No Bug, No Problem for Ferrin Peterson

Ferrin Peterson | Sarah K. Andrew photo

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When Ferrin Peterson came to Monmouth to ride this spring, she expected that she would have nine months as an apprentice rider to get her feet under her.

And if she hadn't been so good, she would have.

Last weekend at Monmouth, Peterson not only lost her bug after winning her 40th race Saturday, but went on to have the most successful weekend of any rider at the track, with four wins, five seconds and five thirds. Three of those wins came without the seven-pound allowance with which she had been riding.

“That for sure has to help her out,” said Kelly Breen, who put her on her first winner as a journeyman Saturday at Monmouth, when she won the 11th race aboard Summer Mischief (Into Mischief) wire-to-wire by 8 1/2 lengths. She added two more wins on Sunday.

All riders starts out with a 10-pound allowance until they win five races. After five wins, they're allowed seven pounds off their mount's assigned weight until they win an additional 35 races, and they ride with the five-pound allowance until a year from the date of their fifth winner, when they officially become journeyman. If they don't win 40 races within that first year, the allowance is extended until they do. “No apprenticeship shall extend for more than two years from the date of the fifth winning mount, except for good cause the Board may extend the termination date of an apprenticeship or amend the conditions under which the apprenticeship is granted,” the rule reads.

Peterson had applied for just such an amendment due to the unique circumstances of her education, and the challenges brought about by the global pandemic, because the intent of the rule is clearly to give apprentices a full year with an incentive for trainers to use them. Peterson's time has fallen far short of that.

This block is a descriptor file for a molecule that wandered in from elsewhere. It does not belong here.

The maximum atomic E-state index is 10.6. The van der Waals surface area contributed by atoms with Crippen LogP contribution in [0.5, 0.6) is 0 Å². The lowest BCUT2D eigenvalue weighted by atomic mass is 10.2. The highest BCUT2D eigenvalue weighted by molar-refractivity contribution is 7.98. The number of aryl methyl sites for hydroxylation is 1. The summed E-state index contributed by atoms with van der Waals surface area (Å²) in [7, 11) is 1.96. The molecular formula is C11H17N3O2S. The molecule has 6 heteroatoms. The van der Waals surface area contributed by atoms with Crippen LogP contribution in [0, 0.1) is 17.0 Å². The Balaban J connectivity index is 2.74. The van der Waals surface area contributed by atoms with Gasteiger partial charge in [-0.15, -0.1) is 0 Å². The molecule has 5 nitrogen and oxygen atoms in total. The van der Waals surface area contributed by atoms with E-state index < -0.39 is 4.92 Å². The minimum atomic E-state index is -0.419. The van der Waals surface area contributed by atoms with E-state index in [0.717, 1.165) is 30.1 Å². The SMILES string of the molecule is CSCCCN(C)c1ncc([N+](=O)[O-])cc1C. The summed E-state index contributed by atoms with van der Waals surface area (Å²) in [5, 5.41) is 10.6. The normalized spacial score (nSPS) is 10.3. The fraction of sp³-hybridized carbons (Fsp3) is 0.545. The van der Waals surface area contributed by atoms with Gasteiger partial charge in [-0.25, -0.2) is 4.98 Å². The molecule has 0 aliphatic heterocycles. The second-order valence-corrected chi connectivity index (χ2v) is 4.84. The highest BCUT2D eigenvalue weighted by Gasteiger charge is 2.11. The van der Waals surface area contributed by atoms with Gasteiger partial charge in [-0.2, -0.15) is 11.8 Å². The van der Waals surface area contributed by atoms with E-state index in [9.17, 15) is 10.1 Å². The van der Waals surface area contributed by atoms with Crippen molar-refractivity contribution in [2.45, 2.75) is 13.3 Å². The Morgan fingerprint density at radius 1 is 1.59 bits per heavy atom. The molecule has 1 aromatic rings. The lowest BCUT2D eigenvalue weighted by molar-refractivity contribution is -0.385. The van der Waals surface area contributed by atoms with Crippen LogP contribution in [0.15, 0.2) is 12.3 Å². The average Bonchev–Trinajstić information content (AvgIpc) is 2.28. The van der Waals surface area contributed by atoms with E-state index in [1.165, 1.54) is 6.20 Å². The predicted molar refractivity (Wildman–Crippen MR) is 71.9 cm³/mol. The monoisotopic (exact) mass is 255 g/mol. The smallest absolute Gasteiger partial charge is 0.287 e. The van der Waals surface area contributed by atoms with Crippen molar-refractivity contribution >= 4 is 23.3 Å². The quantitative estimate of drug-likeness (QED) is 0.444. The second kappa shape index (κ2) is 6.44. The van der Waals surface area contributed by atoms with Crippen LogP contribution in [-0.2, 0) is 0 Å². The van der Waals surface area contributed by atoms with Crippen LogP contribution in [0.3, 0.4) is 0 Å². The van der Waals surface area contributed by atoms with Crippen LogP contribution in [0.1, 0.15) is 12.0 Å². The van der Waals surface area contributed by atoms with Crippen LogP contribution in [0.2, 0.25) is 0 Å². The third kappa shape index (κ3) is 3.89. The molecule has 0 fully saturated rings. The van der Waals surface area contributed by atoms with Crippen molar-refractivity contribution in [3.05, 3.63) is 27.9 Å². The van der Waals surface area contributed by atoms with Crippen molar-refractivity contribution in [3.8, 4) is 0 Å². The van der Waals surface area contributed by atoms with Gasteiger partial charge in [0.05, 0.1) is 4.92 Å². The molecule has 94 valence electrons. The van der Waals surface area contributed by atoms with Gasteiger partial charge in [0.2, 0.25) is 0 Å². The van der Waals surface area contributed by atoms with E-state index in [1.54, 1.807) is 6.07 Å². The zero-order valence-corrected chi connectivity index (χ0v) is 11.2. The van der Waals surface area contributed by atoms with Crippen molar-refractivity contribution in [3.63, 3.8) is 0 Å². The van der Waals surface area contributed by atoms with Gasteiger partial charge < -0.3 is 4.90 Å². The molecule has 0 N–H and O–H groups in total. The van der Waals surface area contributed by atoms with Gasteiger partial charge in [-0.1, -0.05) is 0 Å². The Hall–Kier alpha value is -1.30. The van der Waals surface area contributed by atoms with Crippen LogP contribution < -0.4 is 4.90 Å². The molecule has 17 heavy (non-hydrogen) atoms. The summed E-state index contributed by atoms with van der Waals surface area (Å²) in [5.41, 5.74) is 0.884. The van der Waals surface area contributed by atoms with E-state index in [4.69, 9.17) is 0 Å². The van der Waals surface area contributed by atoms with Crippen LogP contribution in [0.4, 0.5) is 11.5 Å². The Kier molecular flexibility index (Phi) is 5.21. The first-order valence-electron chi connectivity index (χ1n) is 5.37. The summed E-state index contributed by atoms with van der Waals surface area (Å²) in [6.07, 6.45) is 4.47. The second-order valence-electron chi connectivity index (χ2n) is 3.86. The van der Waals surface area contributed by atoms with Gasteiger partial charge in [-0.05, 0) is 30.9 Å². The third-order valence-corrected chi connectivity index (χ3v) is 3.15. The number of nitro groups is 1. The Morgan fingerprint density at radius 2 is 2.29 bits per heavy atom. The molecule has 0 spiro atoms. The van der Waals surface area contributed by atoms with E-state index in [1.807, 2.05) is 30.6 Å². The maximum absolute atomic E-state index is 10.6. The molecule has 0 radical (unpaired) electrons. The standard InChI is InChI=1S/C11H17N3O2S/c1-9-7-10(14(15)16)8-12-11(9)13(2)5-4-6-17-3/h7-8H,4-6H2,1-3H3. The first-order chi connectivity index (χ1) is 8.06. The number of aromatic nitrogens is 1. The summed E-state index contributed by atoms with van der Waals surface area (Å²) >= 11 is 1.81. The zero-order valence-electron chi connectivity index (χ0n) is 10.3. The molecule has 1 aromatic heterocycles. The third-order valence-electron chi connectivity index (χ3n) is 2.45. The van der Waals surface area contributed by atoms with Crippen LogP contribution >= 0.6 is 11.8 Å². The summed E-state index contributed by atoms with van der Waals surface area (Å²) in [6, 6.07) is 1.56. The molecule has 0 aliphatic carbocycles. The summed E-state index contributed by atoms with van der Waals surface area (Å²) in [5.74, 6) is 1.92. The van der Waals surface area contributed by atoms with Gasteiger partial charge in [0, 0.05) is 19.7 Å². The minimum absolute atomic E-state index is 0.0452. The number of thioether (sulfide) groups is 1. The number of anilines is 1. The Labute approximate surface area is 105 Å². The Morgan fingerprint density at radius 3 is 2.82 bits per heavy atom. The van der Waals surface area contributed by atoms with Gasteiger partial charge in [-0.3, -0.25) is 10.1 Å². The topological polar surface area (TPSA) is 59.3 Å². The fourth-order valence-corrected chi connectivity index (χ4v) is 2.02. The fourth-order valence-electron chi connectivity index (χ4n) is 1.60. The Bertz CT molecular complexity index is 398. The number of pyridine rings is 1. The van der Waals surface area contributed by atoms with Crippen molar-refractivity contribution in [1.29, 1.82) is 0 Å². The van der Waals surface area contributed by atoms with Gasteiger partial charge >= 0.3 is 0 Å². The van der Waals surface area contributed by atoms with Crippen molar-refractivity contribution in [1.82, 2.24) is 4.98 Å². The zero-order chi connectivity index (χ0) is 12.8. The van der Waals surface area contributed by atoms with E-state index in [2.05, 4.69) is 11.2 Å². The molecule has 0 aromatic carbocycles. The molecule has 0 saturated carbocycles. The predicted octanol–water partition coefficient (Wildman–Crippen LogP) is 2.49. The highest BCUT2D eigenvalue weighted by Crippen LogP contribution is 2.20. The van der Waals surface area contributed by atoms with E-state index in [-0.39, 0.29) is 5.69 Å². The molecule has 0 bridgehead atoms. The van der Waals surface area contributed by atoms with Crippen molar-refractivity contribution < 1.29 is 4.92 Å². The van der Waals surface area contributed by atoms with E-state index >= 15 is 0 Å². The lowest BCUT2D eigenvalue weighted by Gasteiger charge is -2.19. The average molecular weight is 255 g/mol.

Peterson won her first race as a journeyman by 8 1/2 lengths aboard Summer Mischief for Kelly Breen | Bill Denver/Equi-photo

With a DVM degree from U.C. Davis, Peterson is mostly likely the best-educated jockey in history. But the pull to ride races was even greater than her pull to be a vet, or, at the very least, she wanted to give it precedence while she could.

Peterson rode her fifth winner at Golden Gate Fields May 24, 2018, exactly one year before she would graduate from vet school. And while she realized that from that moment on, the clock was ticking, she wasn't quite sure she had any other choice but to continue riding.

“I rode part-time, and I worried if I stopped and lost all the strength and tried to come back to it a year later, I might not get back to it,” she said. “I thought, `I'm going to keep doing this, keep fit and see what happens.' I kind of felt like the opportunity is here, it's now or never, and then I realized the horses were running for me. I thought, `maybe I'm better than I thought.'”

But the struggle to do both at once-serving as her own agent, galloping horses in the morning, studying for the boards-proved to be a lot. She approached the Golden Gate stewards, and asked for an extension on her bug and was granted it. After graduating from vet school, she decided that doing equine acupuncture and riding races would be two things she could do at the same time. She asked for another seven-month extension to get certified, and received it.